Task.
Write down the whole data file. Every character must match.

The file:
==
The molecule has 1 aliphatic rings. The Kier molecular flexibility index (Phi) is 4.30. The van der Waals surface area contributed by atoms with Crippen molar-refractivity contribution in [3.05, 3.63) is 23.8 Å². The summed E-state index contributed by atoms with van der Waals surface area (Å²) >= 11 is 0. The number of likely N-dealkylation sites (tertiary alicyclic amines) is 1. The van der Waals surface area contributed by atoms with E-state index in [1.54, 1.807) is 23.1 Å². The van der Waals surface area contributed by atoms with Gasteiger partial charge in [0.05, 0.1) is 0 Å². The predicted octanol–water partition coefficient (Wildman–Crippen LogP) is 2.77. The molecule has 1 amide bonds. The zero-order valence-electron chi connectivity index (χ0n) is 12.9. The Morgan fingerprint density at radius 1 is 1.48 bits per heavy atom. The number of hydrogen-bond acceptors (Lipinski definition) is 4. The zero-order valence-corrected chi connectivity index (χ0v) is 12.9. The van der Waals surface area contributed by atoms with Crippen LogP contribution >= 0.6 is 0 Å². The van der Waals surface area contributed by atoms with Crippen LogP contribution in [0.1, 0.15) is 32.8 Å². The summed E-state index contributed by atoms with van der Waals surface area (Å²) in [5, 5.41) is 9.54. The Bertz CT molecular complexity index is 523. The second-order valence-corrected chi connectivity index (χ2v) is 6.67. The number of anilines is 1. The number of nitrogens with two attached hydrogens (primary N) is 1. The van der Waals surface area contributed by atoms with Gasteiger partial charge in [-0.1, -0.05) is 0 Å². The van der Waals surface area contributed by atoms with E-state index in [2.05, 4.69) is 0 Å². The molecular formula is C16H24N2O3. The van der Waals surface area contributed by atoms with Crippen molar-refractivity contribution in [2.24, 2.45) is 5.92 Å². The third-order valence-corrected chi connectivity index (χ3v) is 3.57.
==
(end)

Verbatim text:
The molecule has 1 aliphatic rings. The Kier molecular flexibility index (Phi) is 4.30. The van der Waals surface area contributed by atoms with Crippen molar-refractivity contribution in [3.05, 3.63) is 23.8 Å². The summed E-state index contributed by atoms with van der Waals surface area (Å²) >= 11 is 0. The number of likely N-dealkylation sites (tertiary alicyclic amines) is 1. The van der Waals surface area contributed by atoms with E-state index in [1.54, 1.807) is 23.1 Å². The van der Waals surface area contributed by atoms with Gasteiger partial charge in [0.05, 0.1) is 0 Å². The predicted octanol–water partition coefficient (Wildman–Crippen LogP) is 2.77. The molecule has 1 amide bonds. The zero-order valence-electron chi connectivity index (χ0n) is 12.9. The Morgan fingerprint density at radius 1 is 1.48 bits per heavy atom. The number of hydrogen-bond acceptors (Lipinski definition) is 4. The zero-order valence-corrected chi connectivity index (χ0v) is 12.9. The van der Waals surface area contributed by atoms with Crippen LogP contribution >= 0.6 is 0 Å². The van der Waals surface area contributed by atoms with Crippen LogP contribution in [0.1, 0.15) is 32.8 Å². The summed E-state index contributed by atoms with van der Waals surface area (Å²) in [5, 5.41) is 9.54. The Bertz CT molecular complexity index is 523. The second-order valence-corrected chi connectivity index (χ2v) is 6.67. The number of anilines is 1. The number of nitrogens with two attached hydrogens (primary N) is 1. The van der Waals surface area contributed by atoms with Gasteiger partial charge in [-0.1, -0.05) is 0 Å². The van der Waals surface area contributed by atoms with E-state index in [2.05, 4.69) is 0 Å². The molecular formula is C16H24N2O3. The van der Waals surface area contributed by atoms with Crippen molar-refractivity contribution in [2.24, 2.45) is 5.92 Å². The third-order valence-corrected chi connectivity index (χ3v) is 3.57.